I’m certainly in disagreement that government coercion is the proper response.”

        I agree with all of these sentences except the third one. If it has some of the consequences I’ve heard of, such as flooding coastal property, then I think it could have a significant negative effect. And apart from that it is hardly fair to let person A engage in activity that harms person B’s property and person even if the end result would not be “on balance negative with respect to life on the planet.” Let’s say no person is harmed. Some people will lose property (those flooded), others will gain value in property (new beachfront property!), but should we allow that to happen?

        “No one (even AGW “deniers”) is claiming climate science as a whole is suspect; “deniers” claim the *conclusions* of some scientists within the field won’t hold water…In this case, we have a central figure in the specific conclusions who has yet to clear the air: “He did not address his use of the phrase “to hide the decline.””

        To the extent AGW rests upon the research of those involved then it is suspect, just like to the extent intelligence science rest upon Burt’s findings it is suspect. Most people in the know say that there is ample evidence apart from both in each respective field to maintain the conclusion of each. Can you refute that?

        “While you may not like the source, until some one successfully refutes the claim, it seems data from Russia is at least suspect, if not fudged.”

        I’m curious how you come to that conclusion. Because the Moscow branch of the Institute of Economic Analysis alleges it? I’m afraid I have a higher criteria for changing my mind on matters of science than that an ideologically motivated think tank alleges the scientific evidence for the matter is corrupt…Imagine rejecting intelligence science because a left-wing think tank opposed to the policy implications of the science alleged the evidence for it was corrupt. What kind of skeptic would conclude from this that this was the case?

        1. “I agree with all of these sentences except the third one. If it has some of the consequences I’ve heard of, such as flooding coastal property, then I think it could have a significant negative effect.”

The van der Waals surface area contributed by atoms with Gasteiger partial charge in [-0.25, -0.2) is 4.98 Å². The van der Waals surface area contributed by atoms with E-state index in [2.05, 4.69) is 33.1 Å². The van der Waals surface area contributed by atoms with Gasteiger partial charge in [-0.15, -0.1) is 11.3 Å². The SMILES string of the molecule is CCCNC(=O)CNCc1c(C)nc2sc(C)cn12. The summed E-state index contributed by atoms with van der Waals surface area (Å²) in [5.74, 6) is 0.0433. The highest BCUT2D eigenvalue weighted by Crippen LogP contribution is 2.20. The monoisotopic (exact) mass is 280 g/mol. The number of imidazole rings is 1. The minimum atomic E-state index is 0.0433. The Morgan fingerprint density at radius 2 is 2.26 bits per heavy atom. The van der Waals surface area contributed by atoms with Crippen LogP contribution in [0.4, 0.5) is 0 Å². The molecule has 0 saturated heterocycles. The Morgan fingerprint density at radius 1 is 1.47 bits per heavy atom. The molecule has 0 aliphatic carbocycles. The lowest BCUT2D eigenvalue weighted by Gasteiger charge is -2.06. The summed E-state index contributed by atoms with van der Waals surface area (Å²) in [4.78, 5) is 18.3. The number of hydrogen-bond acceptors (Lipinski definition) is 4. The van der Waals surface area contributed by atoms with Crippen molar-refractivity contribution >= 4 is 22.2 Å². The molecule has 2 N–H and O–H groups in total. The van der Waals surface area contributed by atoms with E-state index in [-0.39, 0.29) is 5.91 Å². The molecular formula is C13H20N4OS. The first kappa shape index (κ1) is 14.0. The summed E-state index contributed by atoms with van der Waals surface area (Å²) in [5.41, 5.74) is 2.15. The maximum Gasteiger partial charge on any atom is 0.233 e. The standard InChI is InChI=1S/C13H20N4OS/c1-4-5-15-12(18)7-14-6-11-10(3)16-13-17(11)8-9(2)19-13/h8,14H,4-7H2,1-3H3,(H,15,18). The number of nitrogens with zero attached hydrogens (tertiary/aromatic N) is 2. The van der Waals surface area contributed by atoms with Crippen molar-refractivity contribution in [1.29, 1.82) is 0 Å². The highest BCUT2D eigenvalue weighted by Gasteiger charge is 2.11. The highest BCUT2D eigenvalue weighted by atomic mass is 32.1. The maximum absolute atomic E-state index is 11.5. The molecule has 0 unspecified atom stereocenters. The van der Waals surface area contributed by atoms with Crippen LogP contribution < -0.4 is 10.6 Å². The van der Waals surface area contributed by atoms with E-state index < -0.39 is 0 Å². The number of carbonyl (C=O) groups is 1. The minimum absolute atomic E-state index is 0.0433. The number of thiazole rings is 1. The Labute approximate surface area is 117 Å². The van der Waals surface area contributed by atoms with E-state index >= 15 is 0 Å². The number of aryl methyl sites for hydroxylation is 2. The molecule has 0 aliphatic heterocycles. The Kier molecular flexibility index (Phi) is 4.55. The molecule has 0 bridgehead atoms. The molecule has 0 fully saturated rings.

Of which there is no doubt, nor is there any doubt that there are other, positive effects.

          “Let’s say no person is harmed. Some people will lose property (those flooded), others will gain value in property (new beachfront property!), but should we allow that to happen?”
          Absolutely, unless you can come up with some reasons the current conditions are of some transcendent value. Got any?

          “To the extent AGW rests upon the research of those involved then it is suspect, just like to the extent intelligence science rest upon Burt’s findings it is suspect. Most people in the know say that there is ample evidence apart from both in each respective field to maintain the conclusion of each. Can you refute that?”
          Uh, you have this a bit backwards. I’ve shown reasons to question either the data or the interpretation, and you respond that ‘most people say it’s OK, and *I’m* supposed to refute an appeal to authority?
          That’s a fail; please address the concerns.

          “Imagine rejecting intelligence science because a left-wing think tank opposed to the policy implications of the science alleged the evidence for it was corrupt. What kind of skeptic would conclude from this that this was the case?”
          First, you’re again conflating an entire field of study with the conclusions of some of the workers; it may make you feel good, but it *really* isn’t good argument.
          Secondly, if a ‘left wing’ group made specific accusations and the other side could not refute them, any skeptic is bound to say the ‘left wing’ group is right.
          Again, the question exists, either refute the claim or admit you’re appealing to authority.
          As a final note, you claim the source is ‘ideologically motivated’ while ignoring the same sort of bias among the catastrophists; Mann didn’t make up the hockey stick because he’s neutral.
          And your claim of ‘higher standards’ might impress someone….

          1. Are you new here? Because slapping down amateur logicians has become something of a hobby around here for me. See, the appeal to authority fallacy that folks learn in community college logic classes means only this: that one cannot conclude that x is true solely because authority y says it is.

            Of course concluding that the opinion of an expert in the relevant field is more likely correct than a non-expert is a well accepted position in the field of informal logic. Look it up.